For a small business, we've got some big hitters in our history! We started out throwing launch parties with no turn-out and setting up awesome booths at comic book markets that had nothing to do with our target consumer. But hey, we hard to start somewhere! Our products were mainly t-shirts, thongs and barrettes, and while that hasn't changed, our positioning in the Toronto fashion scene definitely has.
Stratford Pride Art Show.
Our first EVER retail appearance was at an art gallery in Stratford, Ontario for their annual pride art show. The gallery was called York Lane Art Collective, by our friend Claire. Carly and her mom drove out to Stratford with a red mannequin in the trunk, beaming with excitement for the show. It was a fantastic turn out and we made some connections we still cherish today. Carly's mom was very proud.
Untitled & Co.
Our first big gig was at the local boutique on Queens St. W. titled... Untitled & Co. This brand had their own storefront featuring their clothing and clothing from other Toronto brands trying to get their name out there. Miraculously, by the grace of Instagram, we caught their attention. The induction was super quick and we had never really made inventory before (we were working mainly on a made-to-order basis). So the hustle was on. We manufactured 2 bralette styles, 2 underwear styles, each in 2 colour ways and 4 sizes, in less than a month and a half. Oh and some hand-painted tees too. It was pretty intense but the feeling of walking into a store in downtown Toronto and seeing Herelove on the mannequin in the window, laid across the front table when you walk in, and hung around the store amongst other awesome local brands... well, that made it all worth it. Not to mention the exposure and cultural relevance it gave us... cue our first celebrity endorsement.
On a random late August afternoon, during a collaboration meeting with Toronto tattoo artist Lindsay April, the Herelove Instagram started to explode. Doja Cat had performed in Toronto the night before and the photos from her concert had just surfaced on social media. We weren't aware that she had done some local shopping and bought a whole outfit from Untitled & Co. to wear on stage, featuring some Untitled & Co., sweatpants and our First Crush Bralette in heart mesh! We were truly struck by the stars. It was unbelievable. Of course we reached out to Doja Cat herself to thank her, but the true appreciation goes to the team at Untitled & Co. for believing in us and putting us on the map...*the stage.
Yorkdale Shopping Mall.
Several months went buy and the realities of starting a clothing business settled in. It was hard to produce the quality and quantity of products we wanted with the very little money we had. We were a very small team with a very big dream and it felt like we were stuck in a rut. Without any real plans or upcoming projects, we happened to receive the opportunity of a lifetime through a word-of-mouth recommendation - a month long pop-up at Yorkdale Shopping Mall. For those of you unfamiliar, Yorkdale is one the largest premium malls in North America, located in Toronto's north end. We shared the pop-up space with local beauty bar Beauty Co., selling thongs next to eyelash extension appointments. It was extremely on-brand and a great partnership. And of course it was great publicity as Yorkdale has a TON of foot traffic, especially in the summer. The only downside of being a small dog in a big park is that consumers typically go to malls to shop at the big box stores... not seek out new small handmade clothing businesses. So it was a lesson in positioning but it was a blessing nonetheless.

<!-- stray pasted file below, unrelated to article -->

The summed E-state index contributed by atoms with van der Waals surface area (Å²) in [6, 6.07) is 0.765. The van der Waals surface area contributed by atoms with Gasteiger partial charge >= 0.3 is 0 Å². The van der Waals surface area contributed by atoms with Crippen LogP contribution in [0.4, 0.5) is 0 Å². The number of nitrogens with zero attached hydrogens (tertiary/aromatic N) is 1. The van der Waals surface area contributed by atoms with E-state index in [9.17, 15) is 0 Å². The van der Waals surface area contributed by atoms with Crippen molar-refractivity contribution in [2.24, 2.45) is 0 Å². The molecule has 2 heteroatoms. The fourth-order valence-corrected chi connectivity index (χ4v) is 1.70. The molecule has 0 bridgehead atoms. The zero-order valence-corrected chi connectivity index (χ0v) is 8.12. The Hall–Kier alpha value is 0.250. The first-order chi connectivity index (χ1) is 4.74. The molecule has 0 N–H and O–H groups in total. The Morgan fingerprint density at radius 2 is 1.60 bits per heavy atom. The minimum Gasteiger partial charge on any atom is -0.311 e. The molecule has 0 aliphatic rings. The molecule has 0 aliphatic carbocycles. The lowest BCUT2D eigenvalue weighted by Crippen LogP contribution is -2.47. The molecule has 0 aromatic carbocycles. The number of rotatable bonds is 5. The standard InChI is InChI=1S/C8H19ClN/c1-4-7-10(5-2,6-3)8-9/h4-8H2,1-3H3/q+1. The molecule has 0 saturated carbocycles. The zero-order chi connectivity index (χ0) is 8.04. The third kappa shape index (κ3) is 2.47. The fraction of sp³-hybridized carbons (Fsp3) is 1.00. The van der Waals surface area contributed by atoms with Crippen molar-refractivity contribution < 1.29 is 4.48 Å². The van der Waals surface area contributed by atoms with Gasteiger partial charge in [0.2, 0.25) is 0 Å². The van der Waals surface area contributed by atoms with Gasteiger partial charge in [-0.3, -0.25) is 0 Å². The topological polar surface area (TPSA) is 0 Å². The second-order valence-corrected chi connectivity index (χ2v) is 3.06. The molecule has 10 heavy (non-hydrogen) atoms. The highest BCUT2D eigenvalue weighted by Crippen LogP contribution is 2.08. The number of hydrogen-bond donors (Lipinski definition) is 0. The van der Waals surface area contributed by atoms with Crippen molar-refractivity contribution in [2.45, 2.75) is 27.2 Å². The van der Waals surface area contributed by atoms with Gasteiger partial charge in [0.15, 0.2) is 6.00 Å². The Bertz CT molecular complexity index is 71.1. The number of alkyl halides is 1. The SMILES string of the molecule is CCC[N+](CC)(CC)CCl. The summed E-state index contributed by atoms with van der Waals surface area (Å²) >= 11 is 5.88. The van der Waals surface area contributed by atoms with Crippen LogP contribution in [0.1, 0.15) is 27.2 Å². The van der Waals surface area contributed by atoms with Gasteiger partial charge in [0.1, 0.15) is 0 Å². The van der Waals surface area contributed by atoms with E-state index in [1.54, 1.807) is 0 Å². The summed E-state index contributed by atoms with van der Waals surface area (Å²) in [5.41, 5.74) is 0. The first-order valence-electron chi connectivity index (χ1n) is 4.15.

One Of a Kind Show.
The following November after our summer in Yorkdale, we had enough momentum to take on more retail opportunities. After our previous lesson in positioning, we made the shift to a handmade/shop-local vibe, applying for a 5x10' booth for 5/9 days of the winter One Of A Kind Show. Due to a last minute drop-out and the organizers familiarity with our brand's social media accounts, we were able to secure a spot. This brought on the lesson of preparation and planning. We were scheduled for the second half of the show which meant a move in time of 5AM and a market opening time of 10AM, the same day. This was truly insane and anyone who was in the show or has done the show before recognizes the insanity of it all. It takes some serious grit to set up a presentable retail display at dawn and then sell your ass off for the next 10 hours, go home and do it all again for another 4 days, "always on". Thankfully we made some amazing friends and the community of makers in that show is so supportive and kind. We had an absolute blast and will hopefully have a booth again at the OOAK shows to come.
Toronto Pride Parade
Cancelled due to the COVID-19 pandemic.